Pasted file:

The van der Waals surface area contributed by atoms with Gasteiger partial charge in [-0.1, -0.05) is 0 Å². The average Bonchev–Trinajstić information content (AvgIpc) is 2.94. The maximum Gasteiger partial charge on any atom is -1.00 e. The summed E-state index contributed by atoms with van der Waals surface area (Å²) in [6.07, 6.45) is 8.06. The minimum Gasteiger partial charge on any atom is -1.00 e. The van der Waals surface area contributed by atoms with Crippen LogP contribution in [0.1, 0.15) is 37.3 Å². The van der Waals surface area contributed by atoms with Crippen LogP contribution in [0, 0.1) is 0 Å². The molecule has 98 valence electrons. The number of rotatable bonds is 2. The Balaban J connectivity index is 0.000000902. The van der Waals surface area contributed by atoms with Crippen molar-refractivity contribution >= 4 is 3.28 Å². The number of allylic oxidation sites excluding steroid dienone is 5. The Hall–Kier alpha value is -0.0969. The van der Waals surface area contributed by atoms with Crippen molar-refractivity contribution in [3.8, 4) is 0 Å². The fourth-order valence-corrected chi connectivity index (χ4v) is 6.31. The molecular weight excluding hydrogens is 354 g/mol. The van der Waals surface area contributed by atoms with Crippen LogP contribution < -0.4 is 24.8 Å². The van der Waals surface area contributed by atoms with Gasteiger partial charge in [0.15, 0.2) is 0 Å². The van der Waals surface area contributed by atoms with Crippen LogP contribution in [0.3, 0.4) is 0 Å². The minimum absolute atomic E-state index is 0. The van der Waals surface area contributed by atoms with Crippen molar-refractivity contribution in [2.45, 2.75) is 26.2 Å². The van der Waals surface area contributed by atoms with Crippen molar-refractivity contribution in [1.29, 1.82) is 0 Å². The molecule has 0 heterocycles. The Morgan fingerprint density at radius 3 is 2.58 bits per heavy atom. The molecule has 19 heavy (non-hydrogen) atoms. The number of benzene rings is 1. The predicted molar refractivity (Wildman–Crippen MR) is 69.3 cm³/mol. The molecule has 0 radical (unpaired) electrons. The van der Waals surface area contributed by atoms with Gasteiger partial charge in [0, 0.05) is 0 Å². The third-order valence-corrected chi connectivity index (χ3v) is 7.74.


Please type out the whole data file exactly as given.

The van der Waals surface area contributed by atoms with Gasteiger partial charge in [-0.1, -0.05) is 0 Å². The average Bonchev–Trinajstić information content (AvgIpc) is 2.94. The maximum Gasteiger partial charge on any atom is -1.00 e. The summed E-state index contributed by atoms with van der Waals surface area (Å²) in [6.07, 6.45) is 8.06. The minimum Gasteiger partial charge on any atom is -1.00 e. The van der Waals surface area contributed by atoms with Crippen LogP contribution in [0.1, 0.15) is 37.3 Å². The van der Waals surface area contributed by atoms with Crippen LogP contribution in [0, 0.1) is 0 Å². The molecule has 98 valence electrons. The number of rotatable bonds is 2. The Balaban J connectivity index is 0.000000902. The van der Waals surface area contributed by atoms with Crippen molar-refractivity contribution >= 4 is 3.28 Å². The number of allylic oxidation sites excluding steroid dienone is 5. The Hall–Kier alpha value is -0.0969. The van der Waals surface area contributed by atoms with Crippen molar-refractivity contribution in [3.8, 4) is 0 Å². The fourth-order valence-corrected chi connectivity index (χ4v) is 6.31. The molecular weight excluding hydrogens is 354 g/mol. The van der Waals surface area contributed by atoms with Crippen LogP contribution < -0.4 is 24.8 Å². The van der Waals surface area contributed by atoms with Gasteiger partial charge in [0.15, 0.2) is 0 Å². The van der Waals surface area contributed by atoms with Crippen LogP contribution in [0.3, 0.4) is 0 Å². The minimum absolute atomic E-state index is 0. The van der Waals surface area contributed by atoms with Crippen molar-refractivity contribution in [2.45, 2.75) is 26.2 Å². The van der Waals surface area contributed by atoms with Crippen molar-refractivity contribution in [1.29, 1.82) is 0 Å². The molecule has 0 heterocycles. The Morgan fingerprint density at radius 3 is 2.58 bits per heavy atom. The molecule has 19 heavy (non-hydrogen) atoms. The number of benzene rings is 1. The predicted molar refractivity (Wildman–Crippen MR) is 69.3 cm³/mol. The molecule has 0 radical (unpaired) electrons. The van der Waals surface area contributed by atoms with Gasteiger partial charge in [0, 0.05) is 0 Å². The third-order valence-corrected chi connectivity index (χ3v) is 7.74.